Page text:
Baroness Susan Greenfield writes…
As a keen advocate of excellence in science education, I heartily commend the Young Scientists Journal and its worldwide body of student authors and editors, for its efforts to foster worldwide communication and collaboration between scientists aged 12 to 20, through their online publication.
Guided by the project’s mentor Christina Astin, (Head of Science at The King’s School, Canterbury, UK) and its patron, Professor Ghazwan Butrous of the Butrous Foundation, the journal has given hundreds of young people the opportunity to publish their research whilst still at school, helping to develop their science communication skills.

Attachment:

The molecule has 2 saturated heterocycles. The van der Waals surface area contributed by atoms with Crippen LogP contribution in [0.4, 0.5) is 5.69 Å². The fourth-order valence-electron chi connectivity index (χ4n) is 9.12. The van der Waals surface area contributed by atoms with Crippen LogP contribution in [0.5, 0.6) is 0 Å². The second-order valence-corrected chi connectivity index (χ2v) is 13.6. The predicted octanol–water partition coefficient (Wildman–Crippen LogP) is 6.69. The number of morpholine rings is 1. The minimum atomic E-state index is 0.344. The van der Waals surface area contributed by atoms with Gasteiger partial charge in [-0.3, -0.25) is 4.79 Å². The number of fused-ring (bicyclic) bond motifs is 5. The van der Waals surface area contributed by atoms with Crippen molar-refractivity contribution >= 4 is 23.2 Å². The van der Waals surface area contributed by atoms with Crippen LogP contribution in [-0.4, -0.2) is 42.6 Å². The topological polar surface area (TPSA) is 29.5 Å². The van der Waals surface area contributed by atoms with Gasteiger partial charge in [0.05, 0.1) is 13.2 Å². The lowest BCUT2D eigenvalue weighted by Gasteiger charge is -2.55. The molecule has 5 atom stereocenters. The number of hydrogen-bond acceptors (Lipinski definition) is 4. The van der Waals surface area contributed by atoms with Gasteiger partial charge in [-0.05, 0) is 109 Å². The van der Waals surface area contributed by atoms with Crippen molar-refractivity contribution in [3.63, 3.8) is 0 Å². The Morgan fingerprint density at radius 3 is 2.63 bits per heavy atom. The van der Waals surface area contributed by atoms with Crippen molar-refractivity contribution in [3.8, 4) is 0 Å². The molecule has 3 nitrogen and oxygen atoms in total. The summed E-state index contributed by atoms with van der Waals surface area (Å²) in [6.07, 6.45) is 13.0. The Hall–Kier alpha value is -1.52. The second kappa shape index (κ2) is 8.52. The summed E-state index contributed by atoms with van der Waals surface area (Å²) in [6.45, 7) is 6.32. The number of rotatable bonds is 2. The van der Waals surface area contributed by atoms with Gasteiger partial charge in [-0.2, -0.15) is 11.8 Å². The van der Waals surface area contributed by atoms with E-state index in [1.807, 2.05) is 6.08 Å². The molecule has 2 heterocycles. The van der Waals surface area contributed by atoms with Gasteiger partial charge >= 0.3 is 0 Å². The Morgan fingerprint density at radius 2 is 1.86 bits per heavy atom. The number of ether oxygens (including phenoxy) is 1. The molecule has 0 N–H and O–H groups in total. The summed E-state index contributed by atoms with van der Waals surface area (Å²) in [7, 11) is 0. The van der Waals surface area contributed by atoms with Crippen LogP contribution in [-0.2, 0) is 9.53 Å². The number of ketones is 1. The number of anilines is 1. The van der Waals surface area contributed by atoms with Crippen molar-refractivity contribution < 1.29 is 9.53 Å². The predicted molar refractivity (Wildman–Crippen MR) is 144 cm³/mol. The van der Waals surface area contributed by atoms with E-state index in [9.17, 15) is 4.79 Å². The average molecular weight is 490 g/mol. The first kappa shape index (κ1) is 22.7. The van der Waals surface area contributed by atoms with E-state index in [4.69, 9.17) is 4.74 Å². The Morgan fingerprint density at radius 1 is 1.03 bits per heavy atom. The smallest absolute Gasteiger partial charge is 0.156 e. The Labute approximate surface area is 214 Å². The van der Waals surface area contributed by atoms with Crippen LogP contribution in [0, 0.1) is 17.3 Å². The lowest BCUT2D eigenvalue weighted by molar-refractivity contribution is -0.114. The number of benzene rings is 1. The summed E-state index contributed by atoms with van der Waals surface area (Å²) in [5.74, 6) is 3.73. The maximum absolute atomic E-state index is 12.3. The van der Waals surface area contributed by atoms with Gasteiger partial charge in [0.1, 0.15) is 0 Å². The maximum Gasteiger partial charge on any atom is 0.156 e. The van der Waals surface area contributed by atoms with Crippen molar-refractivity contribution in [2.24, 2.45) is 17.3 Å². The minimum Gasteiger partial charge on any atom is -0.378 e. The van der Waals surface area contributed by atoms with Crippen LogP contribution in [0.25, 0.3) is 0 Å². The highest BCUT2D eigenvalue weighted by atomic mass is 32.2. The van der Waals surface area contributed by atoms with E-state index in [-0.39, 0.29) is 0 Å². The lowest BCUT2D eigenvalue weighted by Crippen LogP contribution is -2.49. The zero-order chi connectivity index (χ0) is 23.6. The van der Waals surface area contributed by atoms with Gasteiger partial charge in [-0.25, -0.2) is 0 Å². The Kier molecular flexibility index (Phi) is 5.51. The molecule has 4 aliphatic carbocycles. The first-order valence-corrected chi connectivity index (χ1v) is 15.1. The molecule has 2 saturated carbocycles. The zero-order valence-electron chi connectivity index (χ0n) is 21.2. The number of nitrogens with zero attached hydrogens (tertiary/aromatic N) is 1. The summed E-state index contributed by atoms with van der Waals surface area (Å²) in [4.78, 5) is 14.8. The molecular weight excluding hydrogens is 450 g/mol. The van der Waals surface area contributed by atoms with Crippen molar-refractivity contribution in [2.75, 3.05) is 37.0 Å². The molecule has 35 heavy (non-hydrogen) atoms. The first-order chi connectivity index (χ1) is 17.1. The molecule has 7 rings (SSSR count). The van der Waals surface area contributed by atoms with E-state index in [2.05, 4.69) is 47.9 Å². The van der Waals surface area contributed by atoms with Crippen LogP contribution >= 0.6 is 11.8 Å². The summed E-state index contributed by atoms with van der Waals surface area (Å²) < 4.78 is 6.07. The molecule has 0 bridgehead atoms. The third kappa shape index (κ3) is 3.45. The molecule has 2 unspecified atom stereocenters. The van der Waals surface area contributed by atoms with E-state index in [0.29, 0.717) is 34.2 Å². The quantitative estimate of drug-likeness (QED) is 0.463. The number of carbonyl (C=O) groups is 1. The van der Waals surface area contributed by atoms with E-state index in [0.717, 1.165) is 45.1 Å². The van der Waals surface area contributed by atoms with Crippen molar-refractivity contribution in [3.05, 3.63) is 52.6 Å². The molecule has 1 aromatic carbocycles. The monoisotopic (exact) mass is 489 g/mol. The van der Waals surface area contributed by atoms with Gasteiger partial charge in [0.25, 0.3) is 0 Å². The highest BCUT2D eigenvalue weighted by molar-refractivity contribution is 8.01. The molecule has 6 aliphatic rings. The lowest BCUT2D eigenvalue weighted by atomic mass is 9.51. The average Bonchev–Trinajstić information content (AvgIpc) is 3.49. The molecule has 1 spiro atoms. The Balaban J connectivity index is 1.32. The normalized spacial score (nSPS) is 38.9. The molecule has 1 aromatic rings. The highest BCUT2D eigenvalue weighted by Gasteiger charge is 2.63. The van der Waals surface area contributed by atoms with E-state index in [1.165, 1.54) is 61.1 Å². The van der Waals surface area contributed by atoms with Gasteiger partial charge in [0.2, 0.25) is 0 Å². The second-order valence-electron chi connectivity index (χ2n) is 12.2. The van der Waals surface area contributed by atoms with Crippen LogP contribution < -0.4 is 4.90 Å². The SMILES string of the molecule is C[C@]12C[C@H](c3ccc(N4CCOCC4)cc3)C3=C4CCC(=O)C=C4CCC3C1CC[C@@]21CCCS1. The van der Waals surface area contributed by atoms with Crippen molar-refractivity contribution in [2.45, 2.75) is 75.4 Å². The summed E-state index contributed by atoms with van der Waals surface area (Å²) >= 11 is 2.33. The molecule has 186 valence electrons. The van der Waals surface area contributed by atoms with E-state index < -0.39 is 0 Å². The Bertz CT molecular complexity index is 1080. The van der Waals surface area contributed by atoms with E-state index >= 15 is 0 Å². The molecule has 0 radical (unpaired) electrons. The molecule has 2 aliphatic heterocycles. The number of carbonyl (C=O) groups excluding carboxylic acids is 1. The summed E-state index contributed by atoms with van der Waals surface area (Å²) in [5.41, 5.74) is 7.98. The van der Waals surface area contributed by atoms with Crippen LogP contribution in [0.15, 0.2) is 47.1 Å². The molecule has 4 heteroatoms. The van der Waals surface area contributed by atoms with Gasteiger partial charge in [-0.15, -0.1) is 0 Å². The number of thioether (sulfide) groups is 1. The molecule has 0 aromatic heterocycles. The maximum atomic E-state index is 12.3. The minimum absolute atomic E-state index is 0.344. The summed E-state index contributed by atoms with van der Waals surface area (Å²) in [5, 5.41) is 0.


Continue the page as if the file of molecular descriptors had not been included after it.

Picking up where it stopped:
Encouraging young students to think, act and communicate as scientists is crucial, given the estimate that the total body of scientific knowledge is now doubling every 20 years. When the students now publishing in the Young Scientists journal are in their mid-30s, there will be twice as much scientific knowledge as there is today. To know that these students—and innumerable others as the journal finds new contributors throughout the world—will have been well trained in, and experienced in applying, the scientific method, is reassuring. Furthermore, in this age of blogging where all are producers of information, scientists who have been given an opportunity to practice the skills of writing and editing at this early stage in their scientific journeys will be better skilled in communicating their ideas to others. Women and men who are experienced in thinking rationally and assessing the reliability of information will be absolutely vital, and more and more so as time marches, or sprints, on. This is why I applaud the Young Scientists project and encourage its widespread and on-going support worldwide: because its participants, ideally from all nations, will take their place among the wise women and men of the future, who, we can be certain, will be needed more than ever in the decades to come.